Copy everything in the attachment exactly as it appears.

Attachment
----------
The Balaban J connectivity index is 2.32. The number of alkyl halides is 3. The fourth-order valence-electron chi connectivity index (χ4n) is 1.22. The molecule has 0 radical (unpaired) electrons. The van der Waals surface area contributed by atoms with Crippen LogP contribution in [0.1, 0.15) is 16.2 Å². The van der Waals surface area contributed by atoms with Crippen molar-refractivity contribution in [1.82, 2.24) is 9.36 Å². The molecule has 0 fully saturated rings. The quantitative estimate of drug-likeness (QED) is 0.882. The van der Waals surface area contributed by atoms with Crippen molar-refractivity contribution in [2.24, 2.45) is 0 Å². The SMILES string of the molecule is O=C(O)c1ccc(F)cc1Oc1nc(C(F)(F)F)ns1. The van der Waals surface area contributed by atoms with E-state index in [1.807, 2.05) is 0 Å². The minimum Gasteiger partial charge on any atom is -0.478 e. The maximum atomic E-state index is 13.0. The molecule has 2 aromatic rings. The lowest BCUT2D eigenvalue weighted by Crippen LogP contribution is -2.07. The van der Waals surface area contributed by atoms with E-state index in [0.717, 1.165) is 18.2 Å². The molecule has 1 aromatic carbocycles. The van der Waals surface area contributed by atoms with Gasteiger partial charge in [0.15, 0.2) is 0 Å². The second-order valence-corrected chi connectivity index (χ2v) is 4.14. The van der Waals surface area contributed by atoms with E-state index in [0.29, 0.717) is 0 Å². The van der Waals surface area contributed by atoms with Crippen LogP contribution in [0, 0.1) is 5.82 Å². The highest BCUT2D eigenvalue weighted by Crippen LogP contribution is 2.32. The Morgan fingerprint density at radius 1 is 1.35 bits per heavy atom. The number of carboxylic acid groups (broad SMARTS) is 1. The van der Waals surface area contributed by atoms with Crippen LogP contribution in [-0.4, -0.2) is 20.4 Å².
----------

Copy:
The Balaban J connectivity index is 2.32. The number of alkyl halides is 3. The fourth-order valence-electron chi connectivity index (χ4n) is 1.22. The molecule has 0 radical (unpaired) electrons. The van der Waals surface area contributed by atoms with Crippen LogP contribution in [0.1, 0.15) is 16.2 Å². The van der Waals surface area contributed by atoms with Crippen molar-refractivity contribution in [1.82, 2.24) is 9.36 Å². The molecule has 0 fully saturated rings. The quantitative estimate of drug-likeness (QED) is 0.882. The van der Waals surface area contributed by atoms with Crippen molar-refractivity contribution in [2.24, 2.45) is 0 Å². The SMILES string of the molecule is O=C(O)c1ccc(F)cc1Oc1nc(C(F)(F)F)ns1. The van der Waals surface area contributed by atoms with E-state index in [1.807, 2.05) is 0 Å². The minimum Gasteiger partial charge on any atom is -0.478 e. The maximum atomic E-state index is 13.0. The molecule has 2 aromatic rings. The lowest BCUT2D eigenvalue weighted by Crippen LogP contribution is -2.07. The van der Waals surface area contributed by atoms with E-state index in [0.717, 1.165) is 18.2 Å². The molecule has 1 aromatic carbocycles. The van der Waals surface area contributed by atoms with Gasteiger partial charge in [0.15, 0.2) is 0 Å². The second-order valence-corrected chi connectivity index (χ2v) is 4.14. The van der Waals surface area contributed by atoms with E-state index in [0.29, 0.717) is 0 Å². The van der Waals surface area contributed by atoms with Crippen LogP contribution in [0, 0.1) is 5.82 Å². The highest BCUT2D eigenvalue weighted by Crippen LogP contribution is 2.32. The Morgan fingerprint density at radius 1 is 1.35 bits per heavy atom. The number of carboxylic acid groups (broad SMARTS) is 1. The van der Waals surface area contributed by atoms with Crippen LogP contribution in [-0.4, -0.2) is 20.4 Å².